Review – Murder at Honeychurch Hall

MURDER AT HONEYCHURCH HALL by Hannah Dennison / Minotaur Books /  Cozy Mystery

Hannah Dennison has a hit series on her hands, beginning with Murder at Honeychurch Hall, which takes us on a delightful romp through the English countryside and lets us peek inside a grand old estate or, at least, one that used to be grand. The story is a bit slow getting to the plot, but the repartee between mother and daughter makes it worth the wait. Kat is preparing to open an antique shop when her widowed mother, Iris, surprises her with a broken hand, selling the home place, and a move to the countryside. From there, the story is one hilarious, mysterious, unpredictable plot point after another.

As with any good British cozy, the book is filled with characters that are unconventional, eccentric, and just plain fun. Once Iris reveals she has purchased the Honeychurch Hall’s dilapidated carriage house, the game is on. Between the oddball owners of the Hall and their employees, Iris and her neighbors, a full skeleton of secrets is re-assembled throughout the book. Kat stays flummoxed as she tries to solve murder, disappearances, buried treasure, a sarcastic manfriend, her mother’s antics, threats, and you get the idea. A lot happens in this short book, a lot that sets up the series with hopes for what’s to come.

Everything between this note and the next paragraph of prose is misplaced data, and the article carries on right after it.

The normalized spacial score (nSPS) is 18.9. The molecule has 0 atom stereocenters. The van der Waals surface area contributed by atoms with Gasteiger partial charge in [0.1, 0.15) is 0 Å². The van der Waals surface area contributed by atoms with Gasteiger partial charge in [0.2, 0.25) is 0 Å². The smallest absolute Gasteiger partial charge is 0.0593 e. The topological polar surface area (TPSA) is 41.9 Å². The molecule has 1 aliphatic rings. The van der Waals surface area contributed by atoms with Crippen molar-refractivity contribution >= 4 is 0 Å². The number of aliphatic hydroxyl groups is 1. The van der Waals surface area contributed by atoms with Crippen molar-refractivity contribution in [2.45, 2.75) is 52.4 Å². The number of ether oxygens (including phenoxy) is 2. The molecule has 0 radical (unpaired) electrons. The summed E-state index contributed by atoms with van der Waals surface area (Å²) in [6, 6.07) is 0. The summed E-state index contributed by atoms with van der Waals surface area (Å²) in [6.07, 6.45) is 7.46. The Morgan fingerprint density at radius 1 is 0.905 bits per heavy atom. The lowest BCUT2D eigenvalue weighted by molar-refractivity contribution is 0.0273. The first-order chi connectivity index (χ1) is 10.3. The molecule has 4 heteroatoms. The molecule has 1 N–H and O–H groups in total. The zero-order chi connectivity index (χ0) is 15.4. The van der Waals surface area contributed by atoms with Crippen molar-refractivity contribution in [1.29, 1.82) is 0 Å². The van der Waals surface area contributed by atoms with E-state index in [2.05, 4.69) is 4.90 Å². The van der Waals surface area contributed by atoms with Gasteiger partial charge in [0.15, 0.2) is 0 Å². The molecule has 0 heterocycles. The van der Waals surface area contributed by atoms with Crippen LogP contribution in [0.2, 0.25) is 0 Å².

With shades of Jacqueline Winspear, M. C. Beaton, and Anne Perry, Dennison has brought the English cozy into the 21st Century. A good beginning with good settings, good characters with a good age spread, good plot and subplots, good antiques, and an assortment of good nooks and crannies. And to top it off, a good taste of an interesting, smart, and humorous mother and daughter team.


This review was provided by Mahala Church for her column Barefoot Reviews in The Book Breeze.  For more of her reviews visit:

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